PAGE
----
USA TODAY columnist Steven Petrow offers advice about living in the Digital Age.

Last week, I received two very inappropriate LinkedIn requests. No, not inappropriate because I didn’t know them (a topic I have written about previously). But, in fact, because I knew them all too well. And what I remembered was not so good.

Let me explain. Until a few years ago I was an executive with a digital media company, with hiring and firing as a core part of my job. When the request from “Barbara” (not her real name) appeared in my inbox, I scratched my head for a moment trying to place her. Then, I did. The last time we had spoken was about five years ago when I had to tell her she was being let go for “performance reasons.” In other words, I fired her because she wasn’t good at her job. What chutzpah, I said to myself as I deleted the networking request from my inbox.

The other inappropriate request? That came from a former colleague who was terminated for attempting to “obtain” prescription painkillers from someone who reported to her. She had promised a quid pro quo: Drugs for a promotion. No, this is not really the kind of person I want in my professional network.

What were they thinking? My best guess is that they weren’t, and that each had merrily gone scrolling through the potential connections served up to them, clicking connect at every opportunity.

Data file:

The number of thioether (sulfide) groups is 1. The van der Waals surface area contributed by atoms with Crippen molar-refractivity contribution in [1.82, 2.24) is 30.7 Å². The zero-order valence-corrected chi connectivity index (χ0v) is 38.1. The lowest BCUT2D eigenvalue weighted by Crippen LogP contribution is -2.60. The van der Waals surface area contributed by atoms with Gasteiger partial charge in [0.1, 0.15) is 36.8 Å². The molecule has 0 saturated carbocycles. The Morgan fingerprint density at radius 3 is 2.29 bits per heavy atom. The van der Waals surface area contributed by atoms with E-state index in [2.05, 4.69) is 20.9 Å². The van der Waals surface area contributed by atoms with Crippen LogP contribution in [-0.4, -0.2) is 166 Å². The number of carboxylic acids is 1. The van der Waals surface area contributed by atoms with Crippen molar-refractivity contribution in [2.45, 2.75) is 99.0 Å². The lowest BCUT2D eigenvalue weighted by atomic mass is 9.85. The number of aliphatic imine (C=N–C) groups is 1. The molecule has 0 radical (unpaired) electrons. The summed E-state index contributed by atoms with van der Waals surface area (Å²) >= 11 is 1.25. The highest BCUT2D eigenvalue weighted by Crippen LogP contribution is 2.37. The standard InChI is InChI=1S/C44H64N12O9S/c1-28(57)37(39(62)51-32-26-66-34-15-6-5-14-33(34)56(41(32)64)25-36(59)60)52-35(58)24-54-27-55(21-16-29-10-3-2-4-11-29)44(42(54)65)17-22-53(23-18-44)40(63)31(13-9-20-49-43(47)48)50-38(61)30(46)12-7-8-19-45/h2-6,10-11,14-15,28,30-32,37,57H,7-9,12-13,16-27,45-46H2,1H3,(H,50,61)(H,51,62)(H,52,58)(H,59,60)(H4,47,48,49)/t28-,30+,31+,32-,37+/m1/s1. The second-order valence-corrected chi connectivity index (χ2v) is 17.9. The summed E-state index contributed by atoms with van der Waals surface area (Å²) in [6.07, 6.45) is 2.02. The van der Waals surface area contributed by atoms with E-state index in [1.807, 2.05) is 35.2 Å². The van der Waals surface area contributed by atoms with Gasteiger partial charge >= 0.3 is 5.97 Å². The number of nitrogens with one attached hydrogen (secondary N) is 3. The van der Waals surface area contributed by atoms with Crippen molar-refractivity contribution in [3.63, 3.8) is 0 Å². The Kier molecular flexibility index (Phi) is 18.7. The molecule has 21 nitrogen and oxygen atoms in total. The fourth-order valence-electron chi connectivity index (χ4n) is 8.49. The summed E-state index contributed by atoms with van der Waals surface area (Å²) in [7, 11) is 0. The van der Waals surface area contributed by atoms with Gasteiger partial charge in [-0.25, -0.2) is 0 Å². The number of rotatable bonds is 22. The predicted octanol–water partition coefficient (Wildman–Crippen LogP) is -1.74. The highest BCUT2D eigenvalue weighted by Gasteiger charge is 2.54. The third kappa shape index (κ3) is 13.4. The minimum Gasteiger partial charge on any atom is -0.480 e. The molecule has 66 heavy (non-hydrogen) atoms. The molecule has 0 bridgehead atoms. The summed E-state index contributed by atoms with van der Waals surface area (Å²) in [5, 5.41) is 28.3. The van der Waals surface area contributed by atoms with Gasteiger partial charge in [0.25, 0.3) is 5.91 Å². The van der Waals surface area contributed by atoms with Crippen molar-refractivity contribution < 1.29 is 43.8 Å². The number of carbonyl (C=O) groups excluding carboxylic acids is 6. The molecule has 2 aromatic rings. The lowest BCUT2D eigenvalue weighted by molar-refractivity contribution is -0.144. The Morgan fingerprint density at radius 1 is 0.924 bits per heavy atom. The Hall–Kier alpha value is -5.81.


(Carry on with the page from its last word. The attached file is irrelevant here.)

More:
This is very bad LinkedIn behavior.

While it’s one thing to define “friends” loosely when it comes to Facebook or “followers” on Twitter or Snapchat, you want your LinkedIn network to be beyond reproach because, as the adage goes; “You are known by the company you keep.”

The takeaway:

— Think before you hit that “connect” button. How do you think they’ll respond to your request? When in doubt, use InMail to ask if it’s okay to connect.

— Don’t mindlessly connect with others simply to build a sales prospecting list — or any other kind of list. Bigger is not necessarily better when it comes to LinkedIn. Think quality over quantity.

— Don’t accept LinkedIn requests from someone you wouldn’t recommend for a job (because once you click “accept,” that’s often what comes next).

— Don’t send requests to people you don’t know.

LinkedIn may not be the only thing between you and a bad reputation, but it’s worth tending your participation carefully if you are in fact looking for the kind of career-enriching connections that the networking service is intended.

What’s been your experience with LinkedIn? Good, bad, ugly?

Submit your question to Steven at stevenpetrow@earthlink.net. You can also follow Steven on Twitter: @StevenPetrow. Or like him on Facebook at facebook.com/stevenpetrow.

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